When a lettuce costs $6, it’s time to stop eating it.
But you can’t do that with everything, and the one-way price hike across electricity, petrol, groceries, rent and mortgage payments is now fuelling a genuine and specific cost-of-living anxiety.
It will be the Albanese government’s biggest ongoing challenge, and colour the career of its treasurer Jim Chalmers.
Each day, families are opening up their mail to find the bank has increased their mortgage repayments. It’s in the small print, which some can’t bring themselves to read.
That’s because another letter is waiting to be opened also. It’s marked from their private health insurer. The annual rise in health insurance premiums is prompting anxiety around cutting hospital cover or delaying having children, or even undergoing annual medical tests.
It’s the same with petrol.
Yesterday, I gave up on the maths, but wondered whether I should fill up for $2.13 a litre down the road, or drive around with my fingers crossed, trying to find a service station offering it for less than $2.07 a litre? How far would I have to drive before wasting the saving I might make?
Others are doing the same. A university student told their mother recently that they’d delayed a family visit, because of the cost of petrol. Others, wanting to visit elderly relatives in other towns, are putting it off.
That’s not living. That’s suffering.
And while the electricity bill might not be in today’s post, like death and taxes, it will appear soon. Should you ‘pay now’ and grab the small discount on offer, or hold onto every cent, hoping something you don’t understand happens with interest?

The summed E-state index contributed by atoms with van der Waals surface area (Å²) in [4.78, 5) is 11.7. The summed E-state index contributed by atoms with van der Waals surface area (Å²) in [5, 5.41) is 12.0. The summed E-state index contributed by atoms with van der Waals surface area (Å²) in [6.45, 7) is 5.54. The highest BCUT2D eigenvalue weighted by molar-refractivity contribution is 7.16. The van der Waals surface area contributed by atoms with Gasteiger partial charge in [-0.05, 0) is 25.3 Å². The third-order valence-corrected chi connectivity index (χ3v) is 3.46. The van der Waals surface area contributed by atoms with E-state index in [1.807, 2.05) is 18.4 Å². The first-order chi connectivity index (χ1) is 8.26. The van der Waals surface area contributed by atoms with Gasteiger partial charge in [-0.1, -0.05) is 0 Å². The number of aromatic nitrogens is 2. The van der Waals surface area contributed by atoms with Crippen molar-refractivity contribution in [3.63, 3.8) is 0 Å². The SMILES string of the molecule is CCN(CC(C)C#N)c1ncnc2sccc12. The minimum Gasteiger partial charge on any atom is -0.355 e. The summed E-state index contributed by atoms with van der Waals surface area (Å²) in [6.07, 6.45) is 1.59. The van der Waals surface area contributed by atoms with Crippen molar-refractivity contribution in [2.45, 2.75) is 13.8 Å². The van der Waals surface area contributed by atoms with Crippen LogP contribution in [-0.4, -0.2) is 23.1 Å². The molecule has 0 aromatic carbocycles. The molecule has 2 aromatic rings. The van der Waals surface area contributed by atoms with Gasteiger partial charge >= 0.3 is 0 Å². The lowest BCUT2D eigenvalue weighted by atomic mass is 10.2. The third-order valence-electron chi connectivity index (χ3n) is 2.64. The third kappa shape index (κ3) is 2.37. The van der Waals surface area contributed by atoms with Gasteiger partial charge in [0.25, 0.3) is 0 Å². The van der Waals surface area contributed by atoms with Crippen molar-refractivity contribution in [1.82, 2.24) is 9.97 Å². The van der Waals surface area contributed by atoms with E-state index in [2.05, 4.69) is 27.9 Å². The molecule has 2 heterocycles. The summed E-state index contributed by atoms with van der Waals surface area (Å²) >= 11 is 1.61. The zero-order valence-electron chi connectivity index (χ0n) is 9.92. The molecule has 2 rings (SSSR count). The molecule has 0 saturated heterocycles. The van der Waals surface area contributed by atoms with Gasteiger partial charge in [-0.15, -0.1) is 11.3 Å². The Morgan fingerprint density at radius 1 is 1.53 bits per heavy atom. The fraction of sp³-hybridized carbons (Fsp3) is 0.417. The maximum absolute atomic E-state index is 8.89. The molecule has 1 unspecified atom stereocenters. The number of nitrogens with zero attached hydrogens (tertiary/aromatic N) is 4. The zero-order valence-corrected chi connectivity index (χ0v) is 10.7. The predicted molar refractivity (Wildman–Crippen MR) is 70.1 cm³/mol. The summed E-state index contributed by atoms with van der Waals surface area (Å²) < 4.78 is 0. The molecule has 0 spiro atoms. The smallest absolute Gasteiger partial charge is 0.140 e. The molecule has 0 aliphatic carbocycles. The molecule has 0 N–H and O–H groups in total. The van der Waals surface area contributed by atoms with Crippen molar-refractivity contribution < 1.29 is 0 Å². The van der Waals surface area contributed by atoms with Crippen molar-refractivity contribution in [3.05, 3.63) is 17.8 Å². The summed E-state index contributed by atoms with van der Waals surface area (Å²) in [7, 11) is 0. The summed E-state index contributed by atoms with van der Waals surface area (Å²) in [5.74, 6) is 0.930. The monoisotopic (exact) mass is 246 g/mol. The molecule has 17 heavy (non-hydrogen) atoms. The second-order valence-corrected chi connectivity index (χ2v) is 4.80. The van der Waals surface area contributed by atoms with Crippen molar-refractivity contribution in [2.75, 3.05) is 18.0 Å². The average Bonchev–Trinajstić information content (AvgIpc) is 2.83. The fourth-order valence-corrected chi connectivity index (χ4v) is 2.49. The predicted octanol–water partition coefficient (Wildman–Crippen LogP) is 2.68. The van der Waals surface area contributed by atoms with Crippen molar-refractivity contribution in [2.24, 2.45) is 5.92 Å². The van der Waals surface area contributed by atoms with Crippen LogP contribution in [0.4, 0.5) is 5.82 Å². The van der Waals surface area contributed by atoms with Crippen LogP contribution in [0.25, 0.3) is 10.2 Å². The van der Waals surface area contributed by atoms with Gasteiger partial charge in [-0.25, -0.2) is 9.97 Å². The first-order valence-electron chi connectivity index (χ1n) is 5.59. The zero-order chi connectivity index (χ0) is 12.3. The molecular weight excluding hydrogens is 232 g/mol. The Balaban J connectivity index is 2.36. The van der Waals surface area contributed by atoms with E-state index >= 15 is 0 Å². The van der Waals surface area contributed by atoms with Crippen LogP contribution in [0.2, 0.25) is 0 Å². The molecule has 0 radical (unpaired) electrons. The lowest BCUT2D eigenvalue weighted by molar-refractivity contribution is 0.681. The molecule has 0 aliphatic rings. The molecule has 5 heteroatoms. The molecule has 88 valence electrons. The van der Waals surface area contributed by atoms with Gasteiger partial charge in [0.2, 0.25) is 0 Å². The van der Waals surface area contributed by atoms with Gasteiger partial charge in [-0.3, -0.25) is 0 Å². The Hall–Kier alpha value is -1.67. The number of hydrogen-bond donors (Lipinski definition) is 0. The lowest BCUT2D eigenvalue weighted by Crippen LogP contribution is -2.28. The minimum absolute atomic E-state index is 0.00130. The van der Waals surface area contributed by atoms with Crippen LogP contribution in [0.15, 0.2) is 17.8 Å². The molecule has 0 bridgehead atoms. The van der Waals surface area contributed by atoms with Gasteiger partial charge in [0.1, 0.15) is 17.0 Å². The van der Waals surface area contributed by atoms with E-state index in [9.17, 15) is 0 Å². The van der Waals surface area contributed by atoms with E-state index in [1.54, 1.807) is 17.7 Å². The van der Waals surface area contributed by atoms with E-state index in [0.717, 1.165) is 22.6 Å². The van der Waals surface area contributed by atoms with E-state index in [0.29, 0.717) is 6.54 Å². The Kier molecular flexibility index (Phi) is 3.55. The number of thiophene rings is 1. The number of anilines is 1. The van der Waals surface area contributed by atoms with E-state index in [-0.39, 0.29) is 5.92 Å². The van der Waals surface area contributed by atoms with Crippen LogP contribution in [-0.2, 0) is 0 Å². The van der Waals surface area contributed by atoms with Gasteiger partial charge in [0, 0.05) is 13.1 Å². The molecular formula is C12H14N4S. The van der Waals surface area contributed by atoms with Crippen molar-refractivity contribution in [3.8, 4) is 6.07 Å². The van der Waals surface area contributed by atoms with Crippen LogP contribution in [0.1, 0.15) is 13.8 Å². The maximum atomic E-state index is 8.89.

Which brings me to how much you need to put away for that rainy day. (Anyone think we’ve had too much rain lately?) Every week now, news stories trumpet headlines about the amount of superannuation needed to survive retirement.
(Shouldn’t retirement be enjoyed, not survived?) It’s become clickbait to make many people feel even worse, because they can’t see the day when they can afford to stop working.
And you can’t afford to stop working with tomatoes at $12.99 a kilogram.
Floods. International factors. COVID-induced supply issues. It was a “perfect storm”, Dr Chalmers claimed this week. Those battening down the hatches aren’t seeing the same hint of perfection anywhere near their household spend.
Nor in the RATs, which they dutifully buy, even though the box size keeps decreasing as the price rises.
Prime Minister Anthony Albanese and Dr Chalmers know this is the first real test of their government, and how they respond to the challenge of easing the cost burden will determine their popularity going forward.
The Albanese government was elevated to power on the back of hope, and the promise that with a new captain, better days are just around the corner.
We are fast approaching that corner, and talk of fiscal constraints and choppy waters, and runaway inflation, and the biggest interest rate hike in more than two decades, will not slow that march.
And around that corner, voters want to see fewer promises – and a few more dollars in their pocket.
A lettuce and tomato sandwich shouldn’t be too big an ask.